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"TYPICAL" ATX TOWER AIRFLOW
The original ATX tower design that dominated for the last two decades is based on a front-to-back airflow concept. There are variations, for sure, but in general, a fan or two on the front panel draws in air and blows it across hard drives, and into the center where the hottest components are. There's almost always an exhaust fan on the back panel next to the motherboard I/O panel, and a rectangular hole on the back panel for the PSU. That hole is for the PSU air exhaust, and the original ATX design places the PSU at the top back corner of the case. An inherent aspect of this arrangement is that the PSU ends up directly over the CPU, and just a few inches above the VGA card as well, and as a result, the PSU fan sucks in much of the heat from those components into its casing. This causes unnecessary heating of PSU components, and the extra heat often forces the thermally-controlled fan in the PSU to spin up, resulting in higher noise.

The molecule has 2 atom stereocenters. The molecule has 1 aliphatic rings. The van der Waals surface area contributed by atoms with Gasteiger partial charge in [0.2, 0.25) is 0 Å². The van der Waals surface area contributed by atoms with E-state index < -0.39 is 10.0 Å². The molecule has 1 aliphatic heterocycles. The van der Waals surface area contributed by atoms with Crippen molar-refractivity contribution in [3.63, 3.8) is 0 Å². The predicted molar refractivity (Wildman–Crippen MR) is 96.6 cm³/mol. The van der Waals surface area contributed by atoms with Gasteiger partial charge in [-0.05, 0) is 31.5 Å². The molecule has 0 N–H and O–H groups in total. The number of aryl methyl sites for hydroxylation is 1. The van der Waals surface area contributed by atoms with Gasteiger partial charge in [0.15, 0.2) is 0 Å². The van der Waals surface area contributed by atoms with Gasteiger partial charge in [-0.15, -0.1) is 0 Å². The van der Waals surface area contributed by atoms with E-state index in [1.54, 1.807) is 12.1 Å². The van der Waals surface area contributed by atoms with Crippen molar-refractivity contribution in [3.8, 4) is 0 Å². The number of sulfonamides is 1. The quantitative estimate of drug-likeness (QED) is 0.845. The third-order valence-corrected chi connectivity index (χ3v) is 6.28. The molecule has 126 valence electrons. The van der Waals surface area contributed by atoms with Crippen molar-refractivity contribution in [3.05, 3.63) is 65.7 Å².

Old school ATX tower (example: Cooler Master Sileo 500) with top/back PSU mounting location.
BOTTOM MOUNT PSU ATX CASE AIRFLOW
A modern ATX case variation puts the power supply at the bottom, out of the heat path of the CPU. When combined with a bottom intake vent for the PSU, this design keeps the heat of the CPU and GPU apart from the PSU, which now only has keep itself cool. This design divides up the heat to separate exhaust paths so that it is more easily managed.
Modern ATX tower (example: Cooler Master Silencio 550) with bottom PSU position and bottom panel intake vent.
In bottom PSU cases where there is no bottom vent, the PSU fan draws in air from inside the case. This can work fine except when more than one VGA card is used. Then, the second or third vidoe card can end up being very close to the PSU fan, with the same type of thermal jam-up that can occur in top-PSU cases.
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